Yesterday at noon Nat and I were driving on the freeway from Oregon to Madison in my Jeep. There was a dense fog. You could only see about thirty feet in any direction. To get an idea of what it was like -- somewhat exaggerated, but not by much -- see the picture of the fireman at the left (Wisconsin State Journal photo). Suddenly a car passed me at about 65 miles per hour. I said to Nat, “If there is a semi jacknifed across the road ahead, that stupid jerk is going to plow right into it. There’s just no way he could stop in time in this fog!” About two and a half hours later, on Interstate 90 nearby, some drivers entered the fog and slowed down to the proper speed. They were rear-ended by a semi truck that had not. There followed a series of crashes that grew hideously into a 100-car pileup. It blocked both sides of the freeway and stretched for five miles down the road. One person said that cars kept coming in “like rockets.” Police estimated that some of the cars involved must have been going at 70 miles per hour when they slammed into their victims. Two people were killed and about fifty went to the hospital. Here is the WSJ article about the mammoth accident [don't miss the entertaining forum comments about “driving while stupid”], and here is an eyewitness account. Here, just for the heck of it, is a blog post on a similar accident near Fresno.
What stunned me about this was the very thing that amazed me even before the disaster happened: so many people were driving as if it were a normal day. Why didn’t more people notice that they couldn’t see a damn thing, and drive accordingly? I’ve been thinking about this since yesterday, and I think I have an answer of sorts.
As the late Aaron Wildavsky explained in a great little book called Searching for Safety, there are two ways a decision-making system can deal with error: resilience and anticipation. A resilient system spots errors and modifies itself accordingly. An anticipatory system aims to predict errors and avoid them entirely. “Trial and error” is a resilient principle. Anticipation aims at trial without error. Tradition is a clear example of a resilient system (if, at any rate, it remains adaptable and does not petrify). We do what we have done in the past. After all, it’s working so far, isn’t it? We will modify it if it goes wrong. “If it ain’t broke, don’t fix it” is another maxim of resilience.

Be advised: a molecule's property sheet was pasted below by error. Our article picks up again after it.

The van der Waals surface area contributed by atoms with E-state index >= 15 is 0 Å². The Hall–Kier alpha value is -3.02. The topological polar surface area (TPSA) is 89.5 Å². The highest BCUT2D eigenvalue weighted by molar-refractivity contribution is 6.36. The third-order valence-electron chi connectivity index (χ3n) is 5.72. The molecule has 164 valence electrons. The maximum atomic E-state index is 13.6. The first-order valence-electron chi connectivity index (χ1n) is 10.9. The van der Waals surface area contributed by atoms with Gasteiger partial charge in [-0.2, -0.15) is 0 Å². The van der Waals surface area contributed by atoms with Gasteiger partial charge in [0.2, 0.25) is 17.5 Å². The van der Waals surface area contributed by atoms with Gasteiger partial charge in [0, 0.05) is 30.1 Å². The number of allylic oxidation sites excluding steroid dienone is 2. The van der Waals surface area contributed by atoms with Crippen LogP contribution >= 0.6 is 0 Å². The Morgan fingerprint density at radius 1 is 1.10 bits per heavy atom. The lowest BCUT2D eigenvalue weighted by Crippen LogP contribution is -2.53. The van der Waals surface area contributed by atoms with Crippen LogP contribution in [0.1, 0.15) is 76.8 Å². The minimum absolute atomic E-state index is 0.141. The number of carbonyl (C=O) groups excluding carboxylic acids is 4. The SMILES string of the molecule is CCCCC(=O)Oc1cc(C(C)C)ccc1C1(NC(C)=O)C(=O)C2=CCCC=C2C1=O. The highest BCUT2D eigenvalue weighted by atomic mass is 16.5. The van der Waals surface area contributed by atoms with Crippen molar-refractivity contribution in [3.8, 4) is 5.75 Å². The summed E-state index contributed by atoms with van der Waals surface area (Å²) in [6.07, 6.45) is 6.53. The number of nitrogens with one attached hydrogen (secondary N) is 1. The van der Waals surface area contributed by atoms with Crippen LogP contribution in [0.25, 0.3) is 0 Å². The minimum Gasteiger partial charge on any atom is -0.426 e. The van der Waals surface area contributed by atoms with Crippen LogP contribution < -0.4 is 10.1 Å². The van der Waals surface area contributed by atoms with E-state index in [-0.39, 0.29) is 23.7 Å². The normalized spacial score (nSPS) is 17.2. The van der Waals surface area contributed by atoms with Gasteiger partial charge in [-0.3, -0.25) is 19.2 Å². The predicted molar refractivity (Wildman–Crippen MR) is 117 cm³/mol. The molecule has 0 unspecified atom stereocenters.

Those drivers were using resilience. They were driving as they usually do, prepared to change if something were to go wrong. The problem with that is that “going wrong” in this case can mean killing someone or destroying your car. Driving is a context that obviously calls for anticipation. “Drive defensively” is an anticipatory principle.
What those drivers were doing was not quite as irrational as it looks at first. Resilience is often a very good strategy. In fact, it characterizes the state of mind most of us are usually in. They were simply practicing resilience at the wrong place and time.
In our lives we use both sorts of strategy, sometimes simultaneously. But we also tend to rely at times more heavily on one, and at other times more heavily on the other. To use anticipation for all hazards would be far beyond the capacities of the human brain. It would mean constantly thinking about everything at once. We have to rely on resilience as the default, background response to risk, shifting into anticipation when it is called-for. What is it that makes one or the other the more appropriate strategy? What should trigger the shift into the anticipatory mode? This is a fascinating question, and as far as I know it has not been explored. It should be.
In a way, we are often driving in a fog, and we always know there will be crashes ahead. The important question is which strategies we should adopt toward them now.